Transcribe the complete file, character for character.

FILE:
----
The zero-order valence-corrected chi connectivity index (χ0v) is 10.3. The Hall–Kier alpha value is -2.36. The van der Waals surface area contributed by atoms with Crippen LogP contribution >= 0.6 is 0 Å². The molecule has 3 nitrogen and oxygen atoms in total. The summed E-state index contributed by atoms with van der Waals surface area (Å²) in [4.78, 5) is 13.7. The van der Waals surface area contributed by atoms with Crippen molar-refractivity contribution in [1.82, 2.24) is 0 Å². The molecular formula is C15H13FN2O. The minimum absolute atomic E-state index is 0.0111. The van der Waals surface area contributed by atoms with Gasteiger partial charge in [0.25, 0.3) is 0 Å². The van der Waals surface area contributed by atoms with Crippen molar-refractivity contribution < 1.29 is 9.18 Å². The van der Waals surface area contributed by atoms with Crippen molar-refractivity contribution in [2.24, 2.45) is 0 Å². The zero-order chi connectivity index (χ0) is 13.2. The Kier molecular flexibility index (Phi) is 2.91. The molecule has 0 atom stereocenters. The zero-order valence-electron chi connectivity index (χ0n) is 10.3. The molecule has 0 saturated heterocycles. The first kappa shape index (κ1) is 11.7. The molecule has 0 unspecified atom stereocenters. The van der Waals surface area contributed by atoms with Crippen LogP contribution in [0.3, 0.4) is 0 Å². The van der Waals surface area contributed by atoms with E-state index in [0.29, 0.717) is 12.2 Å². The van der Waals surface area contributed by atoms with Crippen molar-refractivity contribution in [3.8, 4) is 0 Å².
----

The zero-order valence-corrected chi connectivity index (χ0v) is 10.3. The Hall–Kier alpha value is -2.36. The van der Waals surface area contributed by atoms with Crippen LogP contribution >= 0.6 is 0 Å². The molecule has 3 nitrogen and oxygen atoms in total. The summed E-state index contributed by atoms with van der Waals surface area (Å²) in [4.78, 5) is 13.7. The van der Waals surface area contributed by atoms with Crippen molar-refractivity contribution in [1.82, 2.24) is 0 Å². The molecular formula is C15H13FN2O. The minimum absolute atomic E-state index is 0.0111. The van der Waals surface area contributed by atoms with Gasteiger partial charge in [0.25, 0.3) is 0 Å². The van der Waals surface area contributed by atoms with Crippen molar-refractivity contribution < 1.29 is 9.18 Å². The van der Waals surface area contributed by atoms with Crippen molar-refractivity contribution in [2.24, 2.45) is 0 Å². The zero-order chi connectivity index (χ0) is 13.2. The Kier molecular flexibility index (Phi) is 2.91. The molecule has 0 atom stereocenters. The zero-order valence-electron chi connectivity index (χ0n) is 10.3. The molecule has 0 saturated heterocycles. The first kappa shape index (κ1) is 11.7. The molecule has 0 unspecified atom stereocenters. The van der Waals surface area contributed by atoms with Crippen LogP contribution in [0.3, 0.4) is 0 Å². The van der Waals surface area contributed by atoms with E-state index in [0.29, 0.717) is 12.2 Å². The van der Waals surface area contributed by atoms with Crippen molar-refractivity contribution in [3.8, 4) is 0 Å².